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Origin and Evolution of Life

Origin and Evolution of Life Synopsis




  • Evolution can be defined as the formation of more complex organisms from pre-existing simpler organisms over a certain period. It is a slow, but progressive, natural, sequential development or transformation of animals and plants from ancestors of different forms and functions.     
  • Variation and heredity are the two basic factors of evolution. The selection of variants by the environmental factors forms the basis of evolutionary processes.


  • All living organisms, including plants and animals, exist in the form of different species. 
  • A species is a group of organisms consisting of similar individuals which can breed together and produce fertile offspring.  
  • In plants, a vast diversity is observed with respect to the shape of leaves, colour of flowers etc. Despite this diversity, different plants, e.g. wheat, paddy, sunflower, lotus etc., are considered species of the Plant Kingdom. 
  • In human beings, although diversity is observed with respect to body features such as height and colour, all human beings belong to the same species Homo sapiens.
  • The process by which a new species develops from the existing species is known as speciation.
  • The biologist Orator F. Cook coined the term speciation.

Important Factors which Contribute to Speciation


  • Of these several factors, geographical isolation is the major factor in the speciation of sexually reproducing animals because it interrupts the flow of genes. However, it may not have any effect for self-pollinating or asexually reproducing plant species because they do not depend on other organisms for reproduction.

Evolution by Stages 

  • The number of plants and animals on planet Earth is enormous.  This great variety of organisms existing on the Earth initially was quite different from the one present now. They have modified themselves in response to their environment. These changes have occurred gradually in stages and have resulted in the evolution of a new species. The occurrence of different stages of evolution in a species is not because of a single DNA change.

Evolution of Eyes

  • The eye is an example of a complex homologous organ. It has been created in stages over generations. The primitive organisms which existed on the Earth were slow moving and smaller in size. They did not require a specialised organ for observing any object.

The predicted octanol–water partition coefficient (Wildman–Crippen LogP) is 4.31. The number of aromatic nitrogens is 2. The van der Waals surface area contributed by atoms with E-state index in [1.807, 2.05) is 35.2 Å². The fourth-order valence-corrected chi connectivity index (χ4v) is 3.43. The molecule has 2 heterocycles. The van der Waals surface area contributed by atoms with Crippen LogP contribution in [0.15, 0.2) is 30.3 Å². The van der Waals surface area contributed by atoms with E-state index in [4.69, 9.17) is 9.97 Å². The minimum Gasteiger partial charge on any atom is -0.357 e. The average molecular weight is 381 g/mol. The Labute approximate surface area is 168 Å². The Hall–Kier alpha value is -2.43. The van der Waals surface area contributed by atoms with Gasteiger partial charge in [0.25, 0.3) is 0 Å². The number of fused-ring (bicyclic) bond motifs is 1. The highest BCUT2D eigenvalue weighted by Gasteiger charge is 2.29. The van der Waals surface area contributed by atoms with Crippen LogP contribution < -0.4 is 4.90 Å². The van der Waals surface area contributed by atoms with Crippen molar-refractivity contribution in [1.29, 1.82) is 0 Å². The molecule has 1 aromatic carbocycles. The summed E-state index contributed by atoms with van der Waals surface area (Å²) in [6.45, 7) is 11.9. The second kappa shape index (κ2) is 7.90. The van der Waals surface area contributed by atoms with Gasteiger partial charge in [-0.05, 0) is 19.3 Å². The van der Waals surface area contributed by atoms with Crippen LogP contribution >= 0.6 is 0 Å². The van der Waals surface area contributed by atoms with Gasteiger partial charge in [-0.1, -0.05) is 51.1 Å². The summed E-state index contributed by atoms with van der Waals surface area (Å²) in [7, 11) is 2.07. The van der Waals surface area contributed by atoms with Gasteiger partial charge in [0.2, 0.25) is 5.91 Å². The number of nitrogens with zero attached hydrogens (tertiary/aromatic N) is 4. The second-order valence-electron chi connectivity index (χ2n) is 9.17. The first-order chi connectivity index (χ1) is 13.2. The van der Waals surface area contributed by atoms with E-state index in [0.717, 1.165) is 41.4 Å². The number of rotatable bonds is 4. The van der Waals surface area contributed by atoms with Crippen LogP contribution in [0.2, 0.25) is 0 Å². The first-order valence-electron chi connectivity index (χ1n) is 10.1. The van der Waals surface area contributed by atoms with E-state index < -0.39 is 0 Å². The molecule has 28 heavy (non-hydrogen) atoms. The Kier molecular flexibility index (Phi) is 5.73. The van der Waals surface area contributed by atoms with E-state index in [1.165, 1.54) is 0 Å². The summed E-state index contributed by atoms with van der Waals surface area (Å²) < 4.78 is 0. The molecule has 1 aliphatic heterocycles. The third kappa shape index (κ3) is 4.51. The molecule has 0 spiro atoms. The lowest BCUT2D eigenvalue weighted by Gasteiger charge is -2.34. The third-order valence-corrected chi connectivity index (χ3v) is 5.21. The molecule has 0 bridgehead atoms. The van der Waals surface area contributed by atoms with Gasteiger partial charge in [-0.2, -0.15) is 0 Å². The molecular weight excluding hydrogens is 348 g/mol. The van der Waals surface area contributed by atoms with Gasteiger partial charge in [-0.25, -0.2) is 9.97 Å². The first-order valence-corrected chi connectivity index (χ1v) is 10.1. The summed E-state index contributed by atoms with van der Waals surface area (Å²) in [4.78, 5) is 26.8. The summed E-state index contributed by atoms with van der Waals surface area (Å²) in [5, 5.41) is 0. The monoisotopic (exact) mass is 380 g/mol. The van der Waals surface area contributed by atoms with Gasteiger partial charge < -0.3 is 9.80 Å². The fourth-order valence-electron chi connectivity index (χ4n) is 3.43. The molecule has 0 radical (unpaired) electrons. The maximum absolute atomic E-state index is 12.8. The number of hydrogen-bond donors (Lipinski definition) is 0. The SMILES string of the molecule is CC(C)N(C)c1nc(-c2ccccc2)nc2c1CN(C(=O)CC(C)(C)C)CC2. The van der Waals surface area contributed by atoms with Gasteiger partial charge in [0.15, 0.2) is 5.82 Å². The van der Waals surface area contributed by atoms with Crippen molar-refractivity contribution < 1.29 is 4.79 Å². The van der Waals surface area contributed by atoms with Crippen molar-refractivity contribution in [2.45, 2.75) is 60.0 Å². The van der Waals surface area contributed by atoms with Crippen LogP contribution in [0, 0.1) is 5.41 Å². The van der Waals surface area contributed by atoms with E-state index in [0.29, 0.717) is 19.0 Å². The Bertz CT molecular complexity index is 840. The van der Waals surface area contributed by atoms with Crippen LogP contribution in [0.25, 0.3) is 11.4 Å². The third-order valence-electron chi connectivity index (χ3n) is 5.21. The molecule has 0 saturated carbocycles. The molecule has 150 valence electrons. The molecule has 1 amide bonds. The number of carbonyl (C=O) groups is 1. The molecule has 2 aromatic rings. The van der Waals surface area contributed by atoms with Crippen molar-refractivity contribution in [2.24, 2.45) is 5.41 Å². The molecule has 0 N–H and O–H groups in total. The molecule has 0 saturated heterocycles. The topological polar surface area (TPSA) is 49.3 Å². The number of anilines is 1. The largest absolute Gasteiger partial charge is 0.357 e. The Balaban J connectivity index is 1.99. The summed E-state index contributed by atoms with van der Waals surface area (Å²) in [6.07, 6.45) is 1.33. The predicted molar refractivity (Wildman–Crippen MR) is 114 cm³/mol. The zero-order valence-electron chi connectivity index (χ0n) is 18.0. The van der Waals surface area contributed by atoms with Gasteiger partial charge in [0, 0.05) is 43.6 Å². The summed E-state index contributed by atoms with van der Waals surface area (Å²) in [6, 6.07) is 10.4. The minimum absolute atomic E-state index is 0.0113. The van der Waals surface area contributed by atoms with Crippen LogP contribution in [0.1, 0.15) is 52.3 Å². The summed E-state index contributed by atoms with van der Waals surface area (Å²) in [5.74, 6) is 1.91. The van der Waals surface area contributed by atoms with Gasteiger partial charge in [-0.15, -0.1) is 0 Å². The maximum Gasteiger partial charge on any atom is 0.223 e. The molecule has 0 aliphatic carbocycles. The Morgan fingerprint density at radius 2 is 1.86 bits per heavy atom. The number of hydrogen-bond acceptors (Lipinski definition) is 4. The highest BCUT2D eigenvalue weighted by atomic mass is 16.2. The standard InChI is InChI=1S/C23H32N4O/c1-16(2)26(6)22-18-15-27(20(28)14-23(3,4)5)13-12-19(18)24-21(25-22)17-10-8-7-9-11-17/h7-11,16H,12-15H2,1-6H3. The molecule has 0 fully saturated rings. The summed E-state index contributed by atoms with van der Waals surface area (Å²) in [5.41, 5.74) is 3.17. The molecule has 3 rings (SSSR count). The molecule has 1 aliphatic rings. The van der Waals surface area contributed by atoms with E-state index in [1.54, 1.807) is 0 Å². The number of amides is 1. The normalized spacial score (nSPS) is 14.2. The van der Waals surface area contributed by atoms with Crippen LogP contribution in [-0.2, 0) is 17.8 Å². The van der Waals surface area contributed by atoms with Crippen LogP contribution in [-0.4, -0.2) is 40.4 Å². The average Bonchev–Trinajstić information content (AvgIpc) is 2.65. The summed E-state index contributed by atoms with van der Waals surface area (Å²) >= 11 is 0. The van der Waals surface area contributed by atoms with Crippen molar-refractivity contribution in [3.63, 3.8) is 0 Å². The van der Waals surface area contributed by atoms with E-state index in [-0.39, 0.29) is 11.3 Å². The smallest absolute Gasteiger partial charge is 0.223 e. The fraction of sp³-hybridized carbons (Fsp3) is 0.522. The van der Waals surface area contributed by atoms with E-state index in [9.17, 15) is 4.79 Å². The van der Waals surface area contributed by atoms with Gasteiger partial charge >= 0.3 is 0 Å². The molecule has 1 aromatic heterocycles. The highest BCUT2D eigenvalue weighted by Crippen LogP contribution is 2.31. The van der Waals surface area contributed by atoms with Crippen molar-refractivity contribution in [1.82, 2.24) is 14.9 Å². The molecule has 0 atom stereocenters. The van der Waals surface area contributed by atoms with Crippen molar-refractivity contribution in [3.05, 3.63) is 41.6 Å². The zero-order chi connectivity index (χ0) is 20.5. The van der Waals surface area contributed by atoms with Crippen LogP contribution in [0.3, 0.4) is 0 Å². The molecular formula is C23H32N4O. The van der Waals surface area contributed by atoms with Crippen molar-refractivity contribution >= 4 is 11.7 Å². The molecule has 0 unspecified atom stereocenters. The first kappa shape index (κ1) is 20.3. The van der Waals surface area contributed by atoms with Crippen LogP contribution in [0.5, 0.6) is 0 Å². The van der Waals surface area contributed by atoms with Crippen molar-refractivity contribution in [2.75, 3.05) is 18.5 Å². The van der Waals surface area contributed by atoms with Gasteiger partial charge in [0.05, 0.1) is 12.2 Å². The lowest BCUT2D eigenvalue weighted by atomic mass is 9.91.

• Consider the example of flatworms. Flatworms are small invertebrates. The eyes of flatworms are simple and exist in the form of eyespots. Eyespots are light-sensitive cells which can detect light. As evolution progressed, comparatively larger and mobile organisms evolved. Most of them were predators and required better vision for predation. Hence, from the basic design of eyes, more complex forms evolved. Insects, octopuses and invertebrates have eyes. However, the structure of the eyes differs in each of these organisms. This suggests that they have a separate evolutionary origin. The evolution of eyes is an example of evolution by stages.                                         

Evolution of Feathers

  • Birds make use of their feathers for flying. However, feathers did not evolve for flight. They evolved as a means of providing insulation to the body in cold weather.

  • Scientists have discovered fossils of dinosaurs which had feathers for insulation against cold weather. Because the dinosaurs were reptiles, it implies that birds evolved from reptiles.

Evolution by Artificial Selection

  • Artificial selection is the process in which human preferences have a significant effect on the evolution of a particular species. Example: Humans cultivate wild cabbage as a source of food and have produced different varieties of it by artificial selection. Common vegetables such as cabbage, kale, broccoli, cauliflower and kohlrabi are descendents of wild cabbage.